Of course, many of us are affiliated to soldiers in the 28th Māori Battalion and we share our people’s pride in their service in World War Two.
Thank you for mentioning your brothers. It’s touching to learn of their service and of Waata’s passing. Moe mai, moe mai.
Whanganui has a reputation for being a redneck town. Home of the colonisers who took so much from our people, and who set in motion the colonisation process that’s still part of our 2020 reality.
I’ve lived five, coming up almost six, generations of this Whanganui environment. But, on the positive side, we now have a society where there are many more liberal people. I think the new term being bandied around is that they’re “woke”. And they’ve come to be aware of the need for helping Māori and seeing us as a Treaty partner.
Yet there’s still casual as well as blatant racism. It carries on inter-generationally. It’s nothing new, Dale. But it builds resilience in us. We’re tolerant — probably too tolerant. But we’ve been learning how to navigate and how to turn the tide. And we now have more people who are aware of the reality of racism and know that it’s not acceptable. Never has been.
In my teenage and early 20s onwards, I’d been proactive in that space. But there’s been a tendency to judge me by how I sound, how I speak, how I look. I don’t look Māori enough. I look too Pākehā. I sound too Pākehā. All my life, I’ve been judged that way by people before they know my name or learn who I am.
But I’ve been carrying on what my forebears did. Carrying on the duty of service, the duty of leadership. Aiming to influence and shape things for the better, for our time. And knowing that there are others who will come after and pick up that mantle — who will carry on the struggle and continue the whawhai.
You wouldn’t have been old enough, though, to be taking part in some of the big protest movements in the 1970s.
No. But I remember Whina and the Land March in 1975. I wasn’t part of that. I was too young. But I would’ve loved to be part of that with my aunties when the marchers came through to Rātana pā and down on to Wellington. I wasn’t part of the Bastion Point occupation in 1977–78 either.
The first protest movement where I was involved is one I remember very clearly. That was Moutoa Gardens, or Pakaitore, in Whanganui — and that was the motivator and driver for me to go and study law. That’s because I saw the injustice and the unnecessary police force that was used against the protesters.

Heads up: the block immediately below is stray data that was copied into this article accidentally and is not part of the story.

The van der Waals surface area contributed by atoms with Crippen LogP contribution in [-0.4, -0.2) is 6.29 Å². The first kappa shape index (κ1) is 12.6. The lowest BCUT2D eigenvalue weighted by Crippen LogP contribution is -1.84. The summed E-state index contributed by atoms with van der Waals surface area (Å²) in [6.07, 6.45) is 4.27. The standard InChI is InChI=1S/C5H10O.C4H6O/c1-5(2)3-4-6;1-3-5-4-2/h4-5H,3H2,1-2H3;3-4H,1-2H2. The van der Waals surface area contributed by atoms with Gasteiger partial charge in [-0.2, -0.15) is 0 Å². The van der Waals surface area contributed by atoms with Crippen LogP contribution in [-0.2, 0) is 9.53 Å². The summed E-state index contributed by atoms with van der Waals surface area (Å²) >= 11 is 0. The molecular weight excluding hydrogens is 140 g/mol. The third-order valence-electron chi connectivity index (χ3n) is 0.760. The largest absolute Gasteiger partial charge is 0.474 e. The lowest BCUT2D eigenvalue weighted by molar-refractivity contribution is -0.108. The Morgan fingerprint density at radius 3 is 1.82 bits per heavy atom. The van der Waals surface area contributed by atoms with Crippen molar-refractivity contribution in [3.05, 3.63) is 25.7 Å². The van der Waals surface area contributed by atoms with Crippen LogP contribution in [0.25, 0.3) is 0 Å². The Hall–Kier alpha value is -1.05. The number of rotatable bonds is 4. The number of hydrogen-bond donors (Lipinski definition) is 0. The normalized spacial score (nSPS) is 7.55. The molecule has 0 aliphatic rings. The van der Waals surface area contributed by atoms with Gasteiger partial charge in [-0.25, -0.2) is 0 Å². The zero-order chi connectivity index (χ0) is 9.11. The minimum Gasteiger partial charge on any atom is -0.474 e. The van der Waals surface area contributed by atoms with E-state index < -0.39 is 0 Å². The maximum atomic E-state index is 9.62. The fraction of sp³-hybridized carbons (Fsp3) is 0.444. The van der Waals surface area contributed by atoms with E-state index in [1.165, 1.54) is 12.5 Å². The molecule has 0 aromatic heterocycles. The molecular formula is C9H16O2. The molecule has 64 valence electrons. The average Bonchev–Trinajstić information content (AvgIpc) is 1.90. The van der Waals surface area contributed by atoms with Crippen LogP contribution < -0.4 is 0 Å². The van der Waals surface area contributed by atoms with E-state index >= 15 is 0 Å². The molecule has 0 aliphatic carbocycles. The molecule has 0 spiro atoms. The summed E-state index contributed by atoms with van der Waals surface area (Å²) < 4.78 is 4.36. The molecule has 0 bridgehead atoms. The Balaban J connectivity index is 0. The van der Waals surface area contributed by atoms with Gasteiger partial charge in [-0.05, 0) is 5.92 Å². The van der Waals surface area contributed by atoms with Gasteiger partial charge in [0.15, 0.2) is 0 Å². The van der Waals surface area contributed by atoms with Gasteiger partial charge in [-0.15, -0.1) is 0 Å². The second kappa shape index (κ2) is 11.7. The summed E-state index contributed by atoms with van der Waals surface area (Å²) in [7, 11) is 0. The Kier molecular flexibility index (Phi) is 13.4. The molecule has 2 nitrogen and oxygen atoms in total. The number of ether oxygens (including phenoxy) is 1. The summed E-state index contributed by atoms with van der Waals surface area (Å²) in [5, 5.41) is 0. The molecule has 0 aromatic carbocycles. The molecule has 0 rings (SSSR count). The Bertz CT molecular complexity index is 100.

That was on Waitangi Day in 1981. I was 16, and there was a peaceful gathering of Māori outside the gardens. They had placards and signs. There was no volatility whatsoever. However, for some reason, the police saw fit — possibly under instruction — to move in and use physical force to push them back.
It was totally unnecessary, in my view. There was no threatening or intimidating behaviour from the protesters. Well, it may have been intimidating for those who, for the first time in Whanganui, were seeing Māori gather together with radical protest banners and placards. But it was an overreaction by the police.
Then, in 1995, there was the Pākaitore land occupation for 79 days. I was part of that, although at that time, I was a young lawyer working in the court. For me, that was a period fraught with conflict. And I got knocked around physically by the police, by the courts, during my time as an officer of the court. But what has come from that, of course, is resilience in staying steadfast in the pursuit of making things better.
Then, in 2004, I came down to Wellington for the Takutai Moana foreshore and seabed protest march. That was shortly after Tariana had crossed the floor. I went on that march with my youngest daughter Roimata, who is now 22.
Harete, let’s leap forward to the present where, in the wake of your three years as a National MP serving the Whanganui electorate, you’re in what looks to be a safe seat.
I don’t think anything is safe in politics, Dale. But this has come about because my predecessor, Chester Borrows, asked me to stand in 2017. He knew of my work behind the scenes — and he suggested several times that I should come into politics.
Three years ago, when I first stood, my majority was only 1700 votes. Not surprisingly, that had dropped when Chester retired because he’d been there for 12 years. So I need to keep working at ground level and build the support for me and National.
What prompted your leaning towards the Nats?
A good many Māori politicians in the early days leaned towards National and the party’s values because those values included mana motuhake and tino rangatiratanga. And I see my role within the party as holding fast to those values and seeing that they shape the government’s policies.